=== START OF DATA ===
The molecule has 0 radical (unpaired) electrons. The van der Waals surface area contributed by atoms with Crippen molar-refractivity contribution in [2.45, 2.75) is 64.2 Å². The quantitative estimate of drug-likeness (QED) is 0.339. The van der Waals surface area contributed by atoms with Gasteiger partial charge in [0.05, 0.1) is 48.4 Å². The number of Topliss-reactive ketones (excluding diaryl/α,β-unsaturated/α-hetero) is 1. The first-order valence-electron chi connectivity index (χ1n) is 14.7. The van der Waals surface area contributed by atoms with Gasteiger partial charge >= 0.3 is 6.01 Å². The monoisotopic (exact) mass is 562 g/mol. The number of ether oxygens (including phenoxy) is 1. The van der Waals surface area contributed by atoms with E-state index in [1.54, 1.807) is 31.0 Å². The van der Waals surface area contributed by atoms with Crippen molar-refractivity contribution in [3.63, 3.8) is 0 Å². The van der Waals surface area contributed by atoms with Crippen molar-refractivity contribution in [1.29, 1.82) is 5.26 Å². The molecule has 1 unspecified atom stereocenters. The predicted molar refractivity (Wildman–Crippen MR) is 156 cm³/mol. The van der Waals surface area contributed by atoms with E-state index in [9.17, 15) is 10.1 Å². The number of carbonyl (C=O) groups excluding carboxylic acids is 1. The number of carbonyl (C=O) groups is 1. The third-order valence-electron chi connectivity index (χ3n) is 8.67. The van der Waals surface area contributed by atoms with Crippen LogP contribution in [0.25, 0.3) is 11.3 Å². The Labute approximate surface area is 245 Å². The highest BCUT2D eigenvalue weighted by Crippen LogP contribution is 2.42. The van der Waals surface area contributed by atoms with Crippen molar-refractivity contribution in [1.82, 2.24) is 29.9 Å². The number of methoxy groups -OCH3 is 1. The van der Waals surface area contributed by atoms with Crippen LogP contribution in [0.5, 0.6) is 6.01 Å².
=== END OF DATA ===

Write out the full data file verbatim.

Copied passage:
The molecule has 0 radical (unpaired) electrons. The van der Waals surface area contributed by atoms with Crippen molar-refractivity contribution in [2.45, 2.75) is 64.2 Å². The quantitative estimate of drug-likeness (QED) is 0.339. The van der Waals surface area contributed by atoms with Gasteiger partial charge in [0.05, 0.1) is 48.4 Å². The number of Topliss-reactive ketones (excluding diaryl/α,β-unsaturated/α-hetero) is 1. The first-order valence-electron chi connectivity index (χ1n) is 14.7. The van der Waals surface area contributed by atoms with Gasteiger partial charge >= 0.3 is 6.01 Å². The monoisotopic (exact) mass is 562 g/mol. The number of ether oxygens (including phenoxy) is 1. The van der Waals surface area contributed by atoms with E-state index in [1.54, 1.807) is 31.0 Å². The van der Waals surface area contributed by atoms with Crippen molar-refractivity contribution in [3.63, 3.8) is 0 Å². The van der Waals surface area contributed by atoms with Crippen molar-refractivity contribution in [1.29, 1.82) is 5.26 Å². The molecule has 1 unspecified atom stereocenters. The predicted molar refractivity (Wildman–Crippen MR) is 156 cm³/mol. The van der Waals surface area contributed by atoms with E-state index in [9.17, 15) is 10.1 Å². The number of carbonyl (C=O) groups excluding carboxylic acids is 1. The number of carbonyl (C=O) groups is 1. The third-order valence-electron chi connectivity index (χ3n) is 8.67. The van der Waals surface area contributed by atoms with Crippen LogP contribution in [0.25, 0.3) is 11.3 Å². The Labute approximate surface area is 245 Å². The highest BCUT2D eigenvalue weighted by Crippen LogP contribution is 2.42. The van der Waals surface area contributed by atoms with Crippen molar-refractivity contribution in [1.82, 2.24) is 29.9 Å². The number of methoxy groups -OCH3 is 1. The van der Waals surface area contributed by atoms with Crippen LogP contribution in [0.5, 0.6) is 6.01 Å².